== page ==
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Re: Gunfight at OK Corral, a famous gunfight in Tombstone, Arizona in 1881 [#permalink]
C is idiomatically incorrect,...
not x, but y is correct idiom

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Re: Gunfight at OK Corral, a famous gunfight in Tombstone, Arizona in 1881 [#permalink]
CEdward wrote:
Am I wrong here in thinking that "as" in C is nonsense? There is no comparison taking place. But would seem more appropriate.

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It sounds a bit awkward but C is trying to compare what makes the incident more famous, the incident being historical or it being mentioned in movies and books. Hence, "as" is used to show it being historical contributes to the incident being famous but not as much as it being shown in movies and books.
Hope so I did not make it too complicated 😂.
Cheers 👍

Originally posted by AdityaJha on 26 Jan 2021, 02:17.
Last edited by AdityaJha on 26 Jan 2021, 02:33, edited 2 times in total.
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Re: Gunfight at OK Corral, a famous gunfight in Tombstone, Arizona in 1881 [#permalink]
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Gknight5603 wrote:
C is idiomatically incorrect,...
not x, but y is correct idiom

Posted from my mobile device

The passage actually means to say both x and y has contributed but tries to compare which of these two contributed more.
So 'x but not as much as y' has been used.
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Re: Gunfight at OK Corral, a famous gunfight in Tombstone, Arizona in 1881 [#permalink]
AdityaJha wrote:
Review both the options, C and E.
THE passage meant to say that the incident is famous because of historical importance but is mostly known because of its portrayal in numerous movies and books.
E changes the meaning to 'not at all famous because of historical importance' but only known because of its portrayal in numerous movies and books.
C does not change the meaning and is grammatically correct.

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Why is D incorrect?
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Re: Gunfight at OK Corral, a famous gunfight in Tombstone, Arizona in 1881 [#permalink]
erv20 wrote:
AdityaJha wrote:
Review both the options, C and E.
THE passage meant to say that the incident is famous because of historical importance but is mostly known because of its portrayal in numerous movies and books.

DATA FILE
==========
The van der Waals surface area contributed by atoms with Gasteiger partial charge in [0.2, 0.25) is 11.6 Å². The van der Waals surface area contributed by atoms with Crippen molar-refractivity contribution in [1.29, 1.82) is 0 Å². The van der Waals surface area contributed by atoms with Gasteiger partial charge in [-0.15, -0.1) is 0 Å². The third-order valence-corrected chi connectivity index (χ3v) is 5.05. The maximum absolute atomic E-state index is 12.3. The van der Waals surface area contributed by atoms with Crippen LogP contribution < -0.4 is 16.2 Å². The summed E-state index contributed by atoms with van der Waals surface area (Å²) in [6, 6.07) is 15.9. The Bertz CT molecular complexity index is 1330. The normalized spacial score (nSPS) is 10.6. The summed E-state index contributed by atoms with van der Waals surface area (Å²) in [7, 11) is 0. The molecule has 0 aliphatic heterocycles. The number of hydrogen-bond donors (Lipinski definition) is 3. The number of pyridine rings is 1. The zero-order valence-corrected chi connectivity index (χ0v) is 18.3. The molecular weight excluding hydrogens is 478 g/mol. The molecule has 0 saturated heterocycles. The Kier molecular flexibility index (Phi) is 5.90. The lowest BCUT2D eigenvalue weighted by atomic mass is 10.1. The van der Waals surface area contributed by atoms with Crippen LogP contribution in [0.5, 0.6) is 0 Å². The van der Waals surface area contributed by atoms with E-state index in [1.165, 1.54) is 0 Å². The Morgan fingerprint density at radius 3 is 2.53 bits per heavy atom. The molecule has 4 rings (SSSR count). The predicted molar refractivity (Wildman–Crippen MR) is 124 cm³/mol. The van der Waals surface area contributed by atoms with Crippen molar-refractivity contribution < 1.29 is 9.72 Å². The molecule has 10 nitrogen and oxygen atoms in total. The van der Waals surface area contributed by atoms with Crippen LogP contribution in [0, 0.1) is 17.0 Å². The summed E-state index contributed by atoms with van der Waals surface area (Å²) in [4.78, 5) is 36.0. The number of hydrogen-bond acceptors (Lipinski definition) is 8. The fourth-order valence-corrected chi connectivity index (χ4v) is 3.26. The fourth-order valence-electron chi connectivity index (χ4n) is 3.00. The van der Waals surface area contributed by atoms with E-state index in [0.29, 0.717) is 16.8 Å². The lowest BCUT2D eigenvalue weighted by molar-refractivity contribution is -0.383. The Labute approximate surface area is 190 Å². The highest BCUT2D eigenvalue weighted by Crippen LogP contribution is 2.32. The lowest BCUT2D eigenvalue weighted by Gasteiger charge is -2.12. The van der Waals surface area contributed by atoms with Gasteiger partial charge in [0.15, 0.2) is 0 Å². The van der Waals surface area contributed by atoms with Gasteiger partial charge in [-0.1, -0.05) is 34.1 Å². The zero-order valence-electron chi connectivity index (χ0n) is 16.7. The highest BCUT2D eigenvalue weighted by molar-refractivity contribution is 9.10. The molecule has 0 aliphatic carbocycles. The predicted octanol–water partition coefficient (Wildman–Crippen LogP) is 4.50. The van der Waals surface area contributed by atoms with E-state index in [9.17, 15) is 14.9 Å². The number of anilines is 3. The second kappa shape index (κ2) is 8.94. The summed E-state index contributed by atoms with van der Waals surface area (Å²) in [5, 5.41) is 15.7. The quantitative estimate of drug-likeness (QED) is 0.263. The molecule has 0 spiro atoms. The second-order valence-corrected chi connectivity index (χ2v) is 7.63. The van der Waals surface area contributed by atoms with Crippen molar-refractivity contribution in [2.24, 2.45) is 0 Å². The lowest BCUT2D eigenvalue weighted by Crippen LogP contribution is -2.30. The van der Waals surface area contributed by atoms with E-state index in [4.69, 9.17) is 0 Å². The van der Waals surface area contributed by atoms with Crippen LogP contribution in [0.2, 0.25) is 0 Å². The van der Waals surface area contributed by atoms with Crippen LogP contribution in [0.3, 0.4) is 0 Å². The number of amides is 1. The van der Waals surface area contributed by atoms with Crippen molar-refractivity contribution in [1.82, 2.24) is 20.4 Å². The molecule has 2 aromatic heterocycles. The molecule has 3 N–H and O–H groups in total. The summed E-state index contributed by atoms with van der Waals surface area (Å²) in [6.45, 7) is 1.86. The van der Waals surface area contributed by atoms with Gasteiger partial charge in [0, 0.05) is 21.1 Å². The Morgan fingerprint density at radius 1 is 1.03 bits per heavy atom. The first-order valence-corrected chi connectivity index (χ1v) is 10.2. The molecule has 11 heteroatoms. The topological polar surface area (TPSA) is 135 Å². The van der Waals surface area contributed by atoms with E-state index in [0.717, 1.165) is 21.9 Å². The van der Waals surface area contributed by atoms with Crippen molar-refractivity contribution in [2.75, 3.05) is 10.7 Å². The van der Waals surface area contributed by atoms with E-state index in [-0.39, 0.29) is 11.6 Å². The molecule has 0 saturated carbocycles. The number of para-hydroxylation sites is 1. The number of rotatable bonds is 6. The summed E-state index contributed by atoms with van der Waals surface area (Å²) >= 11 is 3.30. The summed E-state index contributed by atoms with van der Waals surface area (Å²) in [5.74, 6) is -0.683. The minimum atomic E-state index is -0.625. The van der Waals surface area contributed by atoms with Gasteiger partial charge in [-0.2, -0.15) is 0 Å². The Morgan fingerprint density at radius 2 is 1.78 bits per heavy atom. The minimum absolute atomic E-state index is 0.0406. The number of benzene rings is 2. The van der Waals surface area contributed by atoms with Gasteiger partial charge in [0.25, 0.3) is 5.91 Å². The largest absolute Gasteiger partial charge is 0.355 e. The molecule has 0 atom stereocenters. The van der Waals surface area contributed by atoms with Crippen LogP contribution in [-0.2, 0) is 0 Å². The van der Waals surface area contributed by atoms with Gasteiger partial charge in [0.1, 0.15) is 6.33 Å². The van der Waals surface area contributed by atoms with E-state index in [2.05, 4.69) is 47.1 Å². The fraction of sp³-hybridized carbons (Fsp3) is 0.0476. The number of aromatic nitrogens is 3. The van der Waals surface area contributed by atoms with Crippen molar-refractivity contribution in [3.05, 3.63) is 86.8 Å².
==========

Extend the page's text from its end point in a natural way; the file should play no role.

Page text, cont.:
E changes the meaning to 'not at all famous because of historical importance' but only known because of its portrayal in numerous movies and books.
C does not change the meaning and is grammatically correct.

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Why is D incorrect?


D says, "is not famous because of historical importance".

The passage meant to say that it is famous because of its history but mostly because of its portrayal in books and movies.
D changes the meaning and does not give any credit to its history.
Hope it helps 👍
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Re: Gunfight at OK Corral, a famous gunfight in Tombstone, Arizona in 1881 [#permalink]
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Abdeviliiers wrote:
isnt E more appropriate than C

Gknight5603 wrote:
C is idiomatically incorrect,...
not x, but y is correct idiom

Posted from my mobile device
CEdward wrote:
Am I wrong here in thinking that "as" in C is nonsense? There is no comparison taking place. But would seem more appropriate.

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"I'm your huckleberry." Anyone? Tombstone? In all seriousness, I see a lot of confusion on this one, so for what it is worth, I will offer my thoughts in an effort to assist the community. First off, the idiomatic constructs so much as and as much as are often used interchangeably. For instance, either of the following sentences would be grammatically and semantically acceptable:

1) His recent lottery win was not so much based on skill as it was luck.

2) His recent lottery win was not as much based on skill as it was luck.

Both sentences convey a comparison, and within that comparison, there is an imbalance. Looking at (C), we find a similar not so much X... as Y construct with parallel entities in the X and Y slots:

Quote:
[The] gunfight at OK Corral, a famous gunfight in Tombstone, Arizona in 1881, is famous not so much because of its historical importance as because of its portrayal in numerous movies and books

AdityaJha has it just right at the top of the thread. Choice (E) conveys that the gunfight at OK Corral is of no historical importance. (Choice (D) suffers from the same problem, and, if anything, should help you to see the problem in (E).) Without the comparison in place, the meaning is skewed and the sentence confusing. (Is the gunfight at OK Corral made up, appearing only in books and movies?)

Although the question would not appear as is on the GMAT™—there should be the article the at the beginning of the sentence, for example, and many similar sentences place an additional comma after a state name—it is constructed well enough and tests key splits in a legitimate manner, so I would not write it off.

I hope that helps. Good luck with your studies, everyone.

- Andrew
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Re: Gunfight at OK Corral, a famous gunfight in Tombstone, Arizona in 1881 [#permalink]
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Re: Gunfight at OK Corral, a famous gunfight in Tombstone, Arizona in 1881 [#permalink]
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